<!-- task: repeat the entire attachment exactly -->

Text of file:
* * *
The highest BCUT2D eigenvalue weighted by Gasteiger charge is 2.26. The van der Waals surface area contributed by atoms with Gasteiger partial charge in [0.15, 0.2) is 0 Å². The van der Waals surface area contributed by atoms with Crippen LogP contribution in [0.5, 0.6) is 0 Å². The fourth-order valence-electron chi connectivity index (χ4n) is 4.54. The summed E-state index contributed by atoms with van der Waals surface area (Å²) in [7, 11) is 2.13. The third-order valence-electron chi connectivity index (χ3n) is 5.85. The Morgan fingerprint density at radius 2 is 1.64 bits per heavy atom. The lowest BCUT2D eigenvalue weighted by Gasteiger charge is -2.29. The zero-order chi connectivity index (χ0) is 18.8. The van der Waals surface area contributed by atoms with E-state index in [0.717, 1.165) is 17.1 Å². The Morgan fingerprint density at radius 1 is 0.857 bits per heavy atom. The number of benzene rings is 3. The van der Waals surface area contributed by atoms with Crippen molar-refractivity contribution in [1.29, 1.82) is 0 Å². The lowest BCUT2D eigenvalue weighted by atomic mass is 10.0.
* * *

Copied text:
The highest BCUT2D eigenvalue weighted by Gasteiger charge is 2.26. The van der Waals surface area contributed by atoms with Gasteiger partial charge in [0.15, 0.2) is 0 Å². The van der Waals surface area contributed by atoms with Crippen LogP contribution in [0.5, 0.6) is 0 Å². The fourth-order valence-electron chi connectivity index (χ4n) is 4.54. The summed E-state index contributed by atoms with van der Waals surface area (Å²) in [7, 11) is 2.13. The third-order valence-electron chi connectivity index (χ3n) is 5.85. The Morgan fingerprint density at radius 2 is 1.64 bits per heavy atom. The lowest BCUT2D eigenvalue weighted by Gasteiger charge is -2.29. The zero-order chi connectivity index (χ0) is 18.8. The van der Waals surface area contributed by atoms with E-state index in [0.717, 1.165) is 17.1 Å². The Morgan fingerprint density at radius 1 is 0.857 bits per heavy atom. The number of benzene rings is 3. The van der Waals surface area contributed by atoms with Crippen molar-refractivity contribution in [1.29, 1.82) is 0 Å². The lowest BCUT2D eigenvalue weighted by atomic mass is 10.0.